There are also new figures of world literature such as Bohumil Hrabal, García Márquez, Daniel Defoe, Tonke Dragt, Antoine de Saint-Exupéry, George Orwell, and Agatha Christie. There are no popular contemporary authors, however, even though at some point the inclusion of Harry Potter books was suggested. It is also somewhat surprising that the work of Imre Kertész- who is the only Hungarian Nobel Prize winner in literature- is no longer part of the compulsory writers.
In history education, the curriculum incorporates faith in an interpretive, debate-based teaching method, but states that “debates can serve the learning of history if the student becomes aware of the difference between historical fact and interpretation, or if it strengthens the basic values of our society and the European, Jewish, and Christian-rooted civilization in them.”
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Hungarian minorities, Hungarians living outside of Hungary, and the situation of Hungarian Romas get stronger representation in the amended NC.
The new curriculum generates disapproval
Most experts agreed that the former outdated regulation should be changed, but the new NC provoked serious debates in professional circles. Many criticized the tight deadline for the implementation of the newly announced system, as it will come into effect as early as this September. In addition, fifteen elite high school leaders asked the government to postpone the curriculum’s introduction until at least 2021.
Others were not fond of the humanities, mostly for their extreme amount of study material, while some condemned (in their view), to be biased, ideologically driven subjects and interpretations.
While the 2018 draft of the National Curriculum didn’t show any sign of “ideological persuasion” at the time, the final version is “one-sided, nationalist-oriented, reflecting the values of an autocratic society,” education researcher István Nahalka said to leftist daily Népszava.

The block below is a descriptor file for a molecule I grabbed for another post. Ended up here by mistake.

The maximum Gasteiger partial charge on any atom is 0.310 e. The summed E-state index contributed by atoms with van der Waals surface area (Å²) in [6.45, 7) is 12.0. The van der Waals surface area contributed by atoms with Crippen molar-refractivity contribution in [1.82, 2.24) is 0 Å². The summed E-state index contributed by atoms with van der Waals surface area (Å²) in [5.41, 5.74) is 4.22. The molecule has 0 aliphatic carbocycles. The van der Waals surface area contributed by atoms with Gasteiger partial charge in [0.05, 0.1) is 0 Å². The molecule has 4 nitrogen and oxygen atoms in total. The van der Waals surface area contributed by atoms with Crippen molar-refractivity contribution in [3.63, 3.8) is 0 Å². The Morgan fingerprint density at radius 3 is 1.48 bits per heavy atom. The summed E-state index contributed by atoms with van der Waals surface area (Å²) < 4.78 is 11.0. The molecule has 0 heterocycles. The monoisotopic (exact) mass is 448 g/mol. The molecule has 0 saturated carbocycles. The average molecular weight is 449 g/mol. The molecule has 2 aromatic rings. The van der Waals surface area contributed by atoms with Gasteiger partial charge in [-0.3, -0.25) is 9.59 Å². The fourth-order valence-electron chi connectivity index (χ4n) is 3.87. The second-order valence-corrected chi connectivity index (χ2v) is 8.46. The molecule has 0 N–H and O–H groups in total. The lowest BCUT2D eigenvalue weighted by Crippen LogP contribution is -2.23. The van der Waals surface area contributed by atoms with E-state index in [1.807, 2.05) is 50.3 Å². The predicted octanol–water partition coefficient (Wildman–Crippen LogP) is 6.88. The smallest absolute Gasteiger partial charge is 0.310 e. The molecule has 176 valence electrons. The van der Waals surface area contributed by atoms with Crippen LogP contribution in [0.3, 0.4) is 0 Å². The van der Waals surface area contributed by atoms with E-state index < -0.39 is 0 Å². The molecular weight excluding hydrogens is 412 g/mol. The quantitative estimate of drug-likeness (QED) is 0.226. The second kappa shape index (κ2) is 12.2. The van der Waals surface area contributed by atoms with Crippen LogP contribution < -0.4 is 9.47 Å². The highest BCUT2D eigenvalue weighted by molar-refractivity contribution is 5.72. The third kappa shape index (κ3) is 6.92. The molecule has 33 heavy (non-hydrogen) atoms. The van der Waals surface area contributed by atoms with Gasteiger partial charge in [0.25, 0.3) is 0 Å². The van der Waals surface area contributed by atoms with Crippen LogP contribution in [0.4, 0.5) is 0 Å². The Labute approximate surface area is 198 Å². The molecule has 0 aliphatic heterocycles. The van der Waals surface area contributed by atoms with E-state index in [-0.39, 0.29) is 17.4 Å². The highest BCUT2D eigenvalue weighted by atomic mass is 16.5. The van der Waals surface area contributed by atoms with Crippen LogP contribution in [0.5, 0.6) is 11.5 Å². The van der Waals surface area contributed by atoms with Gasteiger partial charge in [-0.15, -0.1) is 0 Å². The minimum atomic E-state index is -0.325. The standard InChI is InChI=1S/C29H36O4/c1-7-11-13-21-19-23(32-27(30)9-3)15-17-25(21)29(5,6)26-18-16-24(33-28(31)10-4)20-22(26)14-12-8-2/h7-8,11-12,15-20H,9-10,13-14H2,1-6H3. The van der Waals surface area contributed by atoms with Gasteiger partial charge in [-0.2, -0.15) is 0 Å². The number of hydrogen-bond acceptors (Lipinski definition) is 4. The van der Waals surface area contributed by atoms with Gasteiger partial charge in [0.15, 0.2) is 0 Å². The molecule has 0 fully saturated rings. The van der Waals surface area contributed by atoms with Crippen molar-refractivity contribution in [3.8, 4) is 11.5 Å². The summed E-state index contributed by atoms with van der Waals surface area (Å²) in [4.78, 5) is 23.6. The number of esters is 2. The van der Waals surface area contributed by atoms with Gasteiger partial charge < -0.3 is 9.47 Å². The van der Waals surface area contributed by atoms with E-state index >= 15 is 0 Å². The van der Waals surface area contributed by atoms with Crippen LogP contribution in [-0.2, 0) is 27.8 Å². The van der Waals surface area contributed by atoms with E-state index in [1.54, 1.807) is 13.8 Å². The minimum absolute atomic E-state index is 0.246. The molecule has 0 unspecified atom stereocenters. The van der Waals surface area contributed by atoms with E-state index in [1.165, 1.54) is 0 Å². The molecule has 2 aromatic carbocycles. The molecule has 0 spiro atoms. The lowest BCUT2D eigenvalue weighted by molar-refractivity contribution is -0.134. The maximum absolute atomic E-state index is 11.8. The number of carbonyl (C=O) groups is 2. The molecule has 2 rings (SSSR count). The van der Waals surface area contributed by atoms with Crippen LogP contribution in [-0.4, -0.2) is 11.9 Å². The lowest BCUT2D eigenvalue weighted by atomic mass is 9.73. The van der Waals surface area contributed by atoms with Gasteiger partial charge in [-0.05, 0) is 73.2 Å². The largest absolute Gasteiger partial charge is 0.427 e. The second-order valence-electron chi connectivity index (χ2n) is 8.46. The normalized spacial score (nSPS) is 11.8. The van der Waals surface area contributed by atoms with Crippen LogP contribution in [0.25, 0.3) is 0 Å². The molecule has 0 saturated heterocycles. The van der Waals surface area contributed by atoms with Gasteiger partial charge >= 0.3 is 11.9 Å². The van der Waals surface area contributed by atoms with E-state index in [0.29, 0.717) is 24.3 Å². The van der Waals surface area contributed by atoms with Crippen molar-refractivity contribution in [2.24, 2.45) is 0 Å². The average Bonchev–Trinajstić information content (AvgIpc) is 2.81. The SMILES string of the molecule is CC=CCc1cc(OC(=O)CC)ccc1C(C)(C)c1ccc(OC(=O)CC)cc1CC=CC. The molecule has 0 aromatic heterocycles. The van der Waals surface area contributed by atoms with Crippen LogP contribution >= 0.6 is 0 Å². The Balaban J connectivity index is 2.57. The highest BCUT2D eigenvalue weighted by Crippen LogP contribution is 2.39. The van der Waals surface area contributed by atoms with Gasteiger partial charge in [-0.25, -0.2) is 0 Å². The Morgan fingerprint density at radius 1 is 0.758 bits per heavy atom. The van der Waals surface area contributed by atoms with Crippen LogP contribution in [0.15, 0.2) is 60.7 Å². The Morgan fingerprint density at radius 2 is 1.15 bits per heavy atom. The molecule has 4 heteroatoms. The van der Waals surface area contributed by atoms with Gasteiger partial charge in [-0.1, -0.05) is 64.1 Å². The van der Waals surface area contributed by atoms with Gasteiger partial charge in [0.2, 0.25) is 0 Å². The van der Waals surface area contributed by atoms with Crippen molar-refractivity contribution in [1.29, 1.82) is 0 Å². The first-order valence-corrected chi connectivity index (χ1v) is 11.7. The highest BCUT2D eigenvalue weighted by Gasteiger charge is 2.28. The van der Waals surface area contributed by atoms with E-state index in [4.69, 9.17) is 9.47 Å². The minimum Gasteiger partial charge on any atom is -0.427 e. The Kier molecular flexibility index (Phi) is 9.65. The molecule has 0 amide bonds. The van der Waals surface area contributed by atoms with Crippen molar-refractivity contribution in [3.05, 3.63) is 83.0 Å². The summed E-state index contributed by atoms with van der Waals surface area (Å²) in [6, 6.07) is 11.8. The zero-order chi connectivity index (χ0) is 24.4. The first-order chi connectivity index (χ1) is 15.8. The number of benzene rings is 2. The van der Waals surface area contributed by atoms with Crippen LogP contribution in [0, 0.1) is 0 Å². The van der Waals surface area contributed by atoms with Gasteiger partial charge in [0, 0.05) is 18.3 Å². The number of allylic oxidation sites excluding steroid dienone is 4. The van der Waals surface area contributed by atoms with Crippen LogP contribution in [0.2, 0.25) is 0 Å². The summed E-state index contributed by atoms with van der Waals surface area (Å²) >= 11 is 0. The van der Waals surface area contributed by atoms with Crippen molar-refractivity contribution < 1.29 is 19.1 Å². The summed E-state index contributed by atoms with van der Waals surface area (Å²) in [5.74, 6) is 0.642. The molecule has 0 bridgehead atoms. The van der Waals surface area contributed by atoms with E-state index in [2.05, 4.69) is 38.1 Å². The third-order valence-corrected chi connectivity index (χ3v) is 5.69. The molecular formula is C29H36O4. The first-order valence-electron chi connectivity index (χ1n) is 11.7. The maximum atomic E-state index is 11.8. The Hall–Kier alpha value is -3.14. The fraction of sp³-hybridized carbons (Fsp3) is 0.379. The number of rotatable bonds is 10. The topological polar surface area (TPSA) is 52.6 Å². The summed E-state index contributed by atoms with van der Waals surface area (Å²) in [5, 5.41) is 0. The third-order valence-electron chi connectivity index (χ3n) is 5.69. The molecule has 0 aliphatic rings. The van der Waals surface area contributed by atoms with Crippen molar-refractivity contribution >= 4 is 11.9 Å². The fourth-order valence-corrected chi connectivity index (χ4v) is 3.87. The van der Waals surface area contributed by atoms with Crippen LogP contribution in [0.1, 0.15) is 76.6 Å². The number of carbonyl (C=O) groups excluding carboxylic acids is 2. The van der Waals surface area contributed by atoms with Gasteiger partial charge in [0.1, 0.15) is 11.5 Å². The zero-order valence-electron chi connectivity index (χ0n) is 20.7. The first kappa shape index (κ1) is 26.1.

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According to the expert, the deadline for the implementation of the new national curriculum is also a huge problem since it should be implemented from September on, while the local curriculum is still being developed and nobody has seen the textbooks that are adapted to the new NC yet. He also pointed out that the new national curriculum does not significantly reduce the burden on teachers and students. Although the number of lessons will slightly decrease, the educational material will also grow immensely.
László Miklósi, president of the Association of Hungarian History Teachers (TTE), thinks the new regulation contains a certain kind of compulsory value system, and as a result, it tends to distort history in some cases.
For instance, only the battles of the Árpád era resulting in victory are mandatory to be taught, but not the defeats, Miklósi highlights.
The Hungarian soldiers of the war with the Ottomans are referred to as heroes in the text, thus it automatically labels them, without letting the student come to the right conclusion.
Mariann Schiller, a member of the Hungarian Teachers’ Association, also criticized the new regulation. The curriculum is terribly detailed, cluttered, with more literary works in it than the number of lessons.
The National Curriculum does not include Imre Kertész, the only Hungarian Nobel prize winner in literature, but it does include [controversial] Albert Wass and Ferenc Herczeg, with the latter writer put on the same level in the new NC as János Arany with his obligatory life’s work and novels, she added.
According to Mariann Schiller, it would be better if the curriculum didn’t name any specific authors and the teachers could make the choices.
However, not everyone was against the changes. The Professional Association of History Teachers, for example, welcomed the revised National Curriculum, emphasizing that they fully agree with its main goals and principles.
Featured photo by Attila Balázs/MTI